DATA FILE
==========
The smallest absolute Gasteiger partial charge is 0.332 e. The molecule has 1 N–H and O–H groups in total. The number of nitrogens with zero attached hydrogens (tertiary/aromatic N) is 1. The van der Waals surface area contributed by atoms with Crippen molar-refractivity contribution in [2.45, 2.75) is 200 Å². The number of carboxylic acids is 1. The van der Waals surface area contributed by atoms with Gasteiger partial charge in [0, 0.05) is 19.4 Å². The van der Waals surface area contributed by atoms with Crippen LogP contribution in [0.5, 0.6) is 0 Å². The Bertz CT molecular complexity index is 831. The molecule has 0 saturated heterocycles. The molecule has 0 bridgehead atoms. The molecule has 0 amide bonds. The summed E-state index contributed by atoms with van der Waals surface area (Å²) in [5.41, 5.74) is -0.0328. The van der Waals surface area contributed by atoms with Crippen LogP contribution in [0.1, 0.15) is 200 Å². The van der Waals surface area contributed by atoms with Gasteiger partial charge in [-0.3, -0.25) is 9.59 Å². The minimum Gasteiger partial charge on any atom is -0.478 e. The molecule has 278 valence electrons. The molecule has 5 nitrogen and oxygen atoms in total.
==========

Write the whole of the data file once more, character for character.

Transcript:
The smallest absolute Gasteiger partial charge is 0.332 e. The molecule has 1 N–H and O–H groups in total. The number of nitrogens with zero attached hydrogens (tertiary/aromatic N) is 1. The van der Waals surface area contributed by atoms with Crippen molar-refractivity contribution in [2.45, 2.75) is 200 Å². The number of carboxylic acids is 1. The van der Waals surface area contributed by atoms with Gasteiger partial charge in [0, 0.05) is 19.4 Å². The van der Waals surface area contributed by atoms with Crippen LogP contribution in [0.5, 0.6) is 0 Å². The Bertz CT molecular complexity index is 831. The molecule has 0 saturated heterocycles. The molecule has 0 bridgehead atoms. The molecule has 0 amide bonds. The summed E-state index contributed by atoms with van der Waals surface area (Å²) in [5.41, 5.74) is -0.0328. The van der Waals surface area contributed by atoms with Crippen LogP contribution in [0.1, 0.15) is 200 Å². The van der Waals surface area contributed by atoms with Gasteiger partial charge in [-0.3, -0.25) is 9.59 Å². The minimum Gasteiger partial charge on any atom is -0.478 e. The molecule has 278 valence electrons. The molecule has 5 nitrogen and oxygen atoms in total.